19. Oh no! The link to Part 2 isn’t working!
    Too bad, because I love this blog. Exactly what I was looking for: simply put, precise, and knowledgeable!

  20. Hey Sam..I just had a question about the “special” 3.5mm cable..what will happen if a regular 3.5mm male to male is used?

    I am not using this to record along with a DSLR camera but I use it as overheads to record my drums.. I use a 3.5mm to dual XLR (right and left), which goes to my firewire recording device ..i don’t like doing this because there are 2 gain levels to adjust on the H4n, the mic gain and the volume; what is the default level for both gains? 50? I say 50 since it’s half of 100 (the max you can set on the H4n) …I’m trying to relate this to the numbers you see around the knobs on an audio recording device, where u can turn it to the left and have a negative gain, keep it in the middle and have default gain of 0 (same as 50 on the H4n?), and turn it to the right to the right to have a positive gain (amplify). I wish there was a way you could have a connection directly from the onboard mics so you could just adjust the gain on the recording device.

    So my second question is when you are recording at 24bits/94 KHz but using the headphone out put to record..are you getting the true 24/96 quality through the headphone jacks?

    Do you think I should use a cable like the Sescom LN2MIC-ZOOMH4N and then use an extension adapter to connect it with my 3.5mm to dual XLR cable?

    Sorry if this post is not related to the DSLR camera and H4n but I was just wondering if you knew anything about this since you seem to know some stuff about audio. Thank you!

    -Jim

  21. Hi Sam,

    I have Canon T3i and a Zoom H4n, i installed Magic Lantern and i can’t turn off AGC because on the forums it says Magic Lantern on Audio is not yet available on T3i. Please help, because when i connect the Zoom H4n on my T3i, it always have this “hissing” sound. Hope you can help me, Thanks a lot!

    :)

  22. Hi Sam:
    I recently changed over from video to DSLR (Canon 5d MK2) to video shooting weddings. I also have H4N. I have two questions answers to which I have not been able to find anywhere on the web.

    1. I am planning to connect H4N headphone O/P to MK 2 I/P using the attenuated splitter cable discussed in this forum. When the cable is connected to the DSLR I/P, does the camera on board mic shut down or will it still record? I assume the audio from H4N will get recorded directly onto the CF card as well.

    2. For my first wedding using H4N I used the RC4 remote controller for H4N. I found this set up cumbersome and not easy to use since sometimes the controller pause/record buttons would not work properly ( need more pressure to operate). I am inclined to using the H4N without the remote. Problem: The H4N LCD screen and controls would not be easily visible and approachable if H4N is mounted straight on the camera. To overcome this I would like to use a swivel head hot-shoe adaptor to mount the H4N on the camera and turn the H4N sideways facing me. This means that the H4N on board stereo mics will either face my left or right. Will the sound quality in this configuration be the same as when the mics are facing the point of action, or will it lose the sound quality since they would be facing sideways? I have seen videos/pics on web where the H4N is mounted sideways as I described.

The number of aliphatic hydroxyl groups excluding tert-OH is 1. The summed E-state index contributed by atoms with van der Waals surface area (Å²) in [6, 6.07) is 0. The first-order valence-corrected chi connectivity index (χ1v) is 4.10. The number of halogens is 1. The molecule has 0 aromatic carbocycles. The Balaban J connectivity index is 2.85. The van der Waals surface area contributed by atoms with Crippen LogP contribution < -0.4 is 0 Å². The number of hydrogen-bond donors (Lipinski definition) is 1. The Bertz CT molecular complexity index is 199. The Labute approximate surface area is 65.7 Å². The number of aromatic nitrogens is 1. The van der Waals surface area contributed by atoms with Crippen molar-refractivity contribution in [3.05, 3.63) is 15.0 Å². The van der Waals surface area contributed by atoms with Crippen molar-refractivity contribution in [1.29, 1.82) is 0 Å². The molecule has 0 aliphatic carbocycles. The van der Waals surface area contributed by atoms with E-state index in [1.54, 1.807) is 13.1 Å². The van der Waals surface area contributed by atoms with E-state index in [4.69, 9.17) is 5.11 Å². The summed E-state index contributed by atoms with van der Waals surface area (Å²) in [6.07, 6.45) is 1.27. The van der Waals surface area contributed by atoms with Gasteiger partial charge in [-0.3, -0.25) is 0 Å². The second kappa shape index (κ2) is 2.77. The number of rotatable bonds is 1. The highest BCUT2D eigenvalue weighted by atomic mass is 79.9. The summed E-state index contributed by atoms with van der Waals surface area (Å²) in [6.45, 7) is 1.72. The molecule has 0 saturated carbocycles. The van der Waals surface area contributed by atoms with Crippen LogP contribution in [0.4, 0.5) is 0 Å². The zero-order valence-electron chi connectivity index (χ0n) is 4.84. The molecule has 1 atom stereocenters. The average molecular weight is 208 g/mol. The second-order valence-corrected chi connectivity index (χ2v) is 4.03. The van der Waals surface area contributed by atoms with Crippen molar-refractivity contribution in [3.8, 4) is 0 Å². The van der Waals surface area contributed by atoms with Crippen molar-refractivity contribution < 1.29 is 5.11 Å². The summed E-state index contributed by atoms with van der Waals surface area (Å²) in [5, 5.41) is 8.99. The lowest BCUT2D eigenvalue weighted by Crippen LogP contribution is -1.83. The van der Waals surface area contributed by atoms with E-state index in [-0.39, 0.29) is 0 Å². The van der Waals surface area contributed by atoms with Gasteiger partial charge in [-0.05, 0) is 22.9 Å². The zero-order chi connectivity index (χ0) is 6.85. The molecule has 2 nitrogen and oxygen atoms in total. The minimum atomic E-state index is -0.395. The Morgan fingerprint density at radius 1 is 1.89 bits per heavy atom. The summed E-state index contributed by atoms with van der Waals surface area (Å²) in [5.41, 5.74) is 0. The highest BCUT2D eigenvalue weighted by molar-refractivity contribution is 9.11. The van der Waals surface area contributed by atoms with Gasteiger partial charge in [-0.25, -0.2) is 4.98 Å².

Thanks and Regards
    Kirit

  23. Hi Sam,

    Great video, thanks for being so kind in helping those of us who don’t really know what we’re doing ;)

    I did have some questions for you. I have a buddy who uses this on his D800. However he said he also uses a lav mic thats clipped to the person talking. (My goal is just interviews with video). My friend also said I would need a receiver of some sort. I am VERY new to this audio stuff, and honestly don’t plan on going anywhere extreme with it. I just want to have great audio quality in my 2-4 minute interview clips with my Nikon d800 camera, while still being conscious of my under $400 audio budget.

    1. If I use this zoom h4n as you described, can you recommend a specific model/brand lav mic to use with it that has good sound quality?

    2. Do I really need a receiver? If so, what for and what model/brand would you recommend?

    3. Can I hook up 2 lav mics to this if I am interview two people together on a couch for example?

    4. Is there anything else I would need at all? I edit video in Adobe Premier, but I have Adobe Audition. (Never used it before, and have no idea how to). Does all audio have to be edited or will it be great when I import the video?

    Thanks for your patience and help. I *really* appreciate it :)

    -Jess

  24. I have a Sescom cable with the headphone split.
    I seem to only be able to get input on the LEFT channel when using the H4N with my Canon 60D. In a previous post you mentioned that:

    “If you want to shoot a video with the sound from the built-in mics on an H4n (or the XLR inputs), but you don’t want to bother having to sync externally recorded audio files with the video in post, a Sescom cable will let you do this.”